Cumberland briefly hit the headlines in 1996 when JFK Jr. was stealthily married at the First African American church situated on the north end of the island.  This church was the first church ever to be completely built by and for former slaves.  Earlier, John had come to the island as the guest of a friend whose family owned the Greyfield Inn and had loved the fact that the press couldn’t find him here.  He enjoyed running on the beach, which is the longest stretch of undeveloped beach in the United States.  He could run for hours and never see another human being, an unusual event in his press-beleaguered life.

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I had felt this same enjoyment four decades ago when I went to the beach during the day while my fellow campers did whatever college-aged boys do while camping.  I felt as if I had entered another world where I was the only human being.  I found bleached sea turtles femurs, brittle exoskeletons of horseshoe crabs, the skull of a large ray and shells of all kinds.  It was isolated and soul-nourishing in a way that I had never before experienced.

It isn’t just the beach that engenders these kinds of feelings.  Walking on the paths under majestic live oaks, swinging with Spanish Moss, the feeling is similar.  Sharing these experiences is a little intimidating.  There is no guarantee that the other person will feel the same way that you do or experience the same sense of awe that you do but I am not sharing this with just anyone.  My husband has a quiet appreciation of nature and a strong desire to learn all that he can about the natural world and so I am thrilled when he is as entranced by the scenery and its inhabitants as I am.

On the south end of the island the feel is tropical, with palmettos standing guard on all sides of the walking paths; while on the northern end of the island, the feel is more like mainland Georgia with towering Georgia Pines and blankets of pine needles on the sun-dappled ground.

We see wild horses from the boat as we approach Cumberland Island, grazing in the marshes and then again later as we walk the island.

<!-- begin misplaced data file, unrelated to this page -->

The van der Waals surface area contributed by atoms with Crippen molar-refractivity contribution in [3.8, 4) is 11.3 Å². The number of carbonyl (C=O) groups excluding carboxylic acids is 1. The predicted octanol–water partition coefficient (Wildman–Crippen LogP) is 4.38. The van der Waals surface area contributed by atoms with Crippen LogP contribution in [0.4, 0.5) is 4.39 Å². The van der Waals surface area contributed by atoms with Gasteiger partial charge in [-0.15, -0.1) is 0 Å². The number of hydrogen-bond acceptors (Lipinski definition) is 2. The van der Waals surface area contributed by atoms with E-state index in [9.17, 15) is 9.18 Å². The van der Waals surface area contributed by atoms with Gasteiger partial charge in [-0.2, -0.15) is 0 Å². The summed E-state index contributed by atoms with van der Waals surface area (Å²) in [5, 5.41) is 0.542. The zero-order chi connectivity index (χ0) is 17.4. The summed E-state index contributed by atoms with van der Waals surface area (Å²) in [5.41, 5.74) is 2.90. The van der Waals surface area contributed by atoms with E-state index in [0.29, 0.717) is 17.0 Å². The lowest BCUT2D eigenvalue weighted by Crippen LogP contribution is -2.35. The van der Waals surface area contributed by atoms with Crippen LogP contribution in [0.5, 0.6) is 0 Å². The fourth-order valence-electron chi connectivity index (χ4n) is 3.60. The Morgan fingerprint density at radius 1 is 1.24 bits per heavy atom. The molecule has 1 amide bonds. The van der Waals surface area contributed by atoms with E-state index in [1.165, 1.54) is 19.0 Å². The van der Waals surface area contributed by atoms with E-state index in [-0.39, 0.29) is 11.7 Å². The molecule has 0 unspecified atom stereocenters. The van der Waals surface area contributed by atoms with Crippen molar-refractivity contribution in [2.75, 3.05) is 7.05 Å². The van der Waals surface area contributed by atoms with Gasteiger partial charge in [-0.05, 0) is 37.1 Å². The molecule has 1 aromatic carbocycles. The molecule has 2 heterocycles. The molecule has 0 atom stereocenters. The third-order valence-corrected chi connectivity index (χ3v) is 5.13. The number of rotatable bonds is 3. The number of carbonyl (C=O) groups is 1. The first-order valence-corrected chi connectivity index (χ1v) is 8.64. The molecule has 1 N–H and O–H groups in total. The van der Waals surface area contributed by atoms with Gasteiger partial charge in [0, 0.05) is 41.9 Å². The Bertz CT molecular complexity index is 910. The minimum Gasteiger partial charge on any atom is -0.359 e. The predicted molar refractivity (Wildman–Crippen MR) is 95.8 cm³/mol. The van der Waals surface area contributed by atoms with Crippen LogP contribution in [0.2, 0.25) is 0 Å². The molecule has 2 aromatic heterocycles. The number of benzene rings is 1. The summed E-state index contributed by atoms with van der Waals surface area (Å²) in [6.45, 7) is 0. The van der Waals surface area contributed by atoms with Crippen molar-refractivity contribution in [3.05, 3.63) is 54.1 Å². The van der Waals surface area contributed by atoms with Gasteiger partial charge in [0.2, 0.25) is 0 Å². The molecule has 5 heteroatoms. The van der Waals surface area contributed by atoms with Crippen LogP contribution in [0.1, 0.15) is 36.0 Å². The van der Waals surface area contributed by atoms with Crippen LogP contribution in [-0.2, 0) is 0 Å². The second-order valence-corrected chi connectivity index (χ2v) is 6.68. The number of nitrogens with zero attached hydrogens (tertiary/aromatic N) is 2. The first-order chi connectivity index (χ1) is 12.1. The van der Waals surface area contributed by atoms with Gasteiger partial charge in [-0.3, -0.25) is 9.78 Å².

They are wild but are not overly concerned with us, other than keeping distance between us and their young.  There have been horses on the island for a long time.  A few came over with the Spanish, many more came over with the British and then almost all of them were removed during the civil war.  Since then, more horses were introduced to work the plantations, citrus groves and sawmills and there were even 50 horses were stabled in the Carnegie carriage house.  According to a University of Georgia and University of Kentucky genetic study, today’s feral horses are descendants of domestic breeds such as Tennessee Walkers, American Quarter Horses, Arabians, and Paso Finos.  According to one historical account, there may also be blood from American Mustangs, burrows and maybe even retired circus horses.  They are quite territorial, living within about a square mile of where they were born so the genetic strain of the horses on the north end of the island is very different from that of the horses on the southern end of the island.

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Having walked the south end of the island the day we anchored here to explore the ruins of Dungeness,

IMG_2627today we decide to hike the more extensive north end of the island.  The ranger at the welcome station advises us that it is a 7 mile walk to Plum Orchard, Lucy Carnegie’s house which has been restored.

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We decide we can do that without a problem.  But after three or four miles the shiny-penny kicks in when we see a marker to the beach.  So, we detour off to the beach which is glorious in the early morning sun.  We see 2 horses way away down the beach and not another living soul.  We walk north on the beach for a while and find another path that leads over the dunes closer to where we are supposed to be.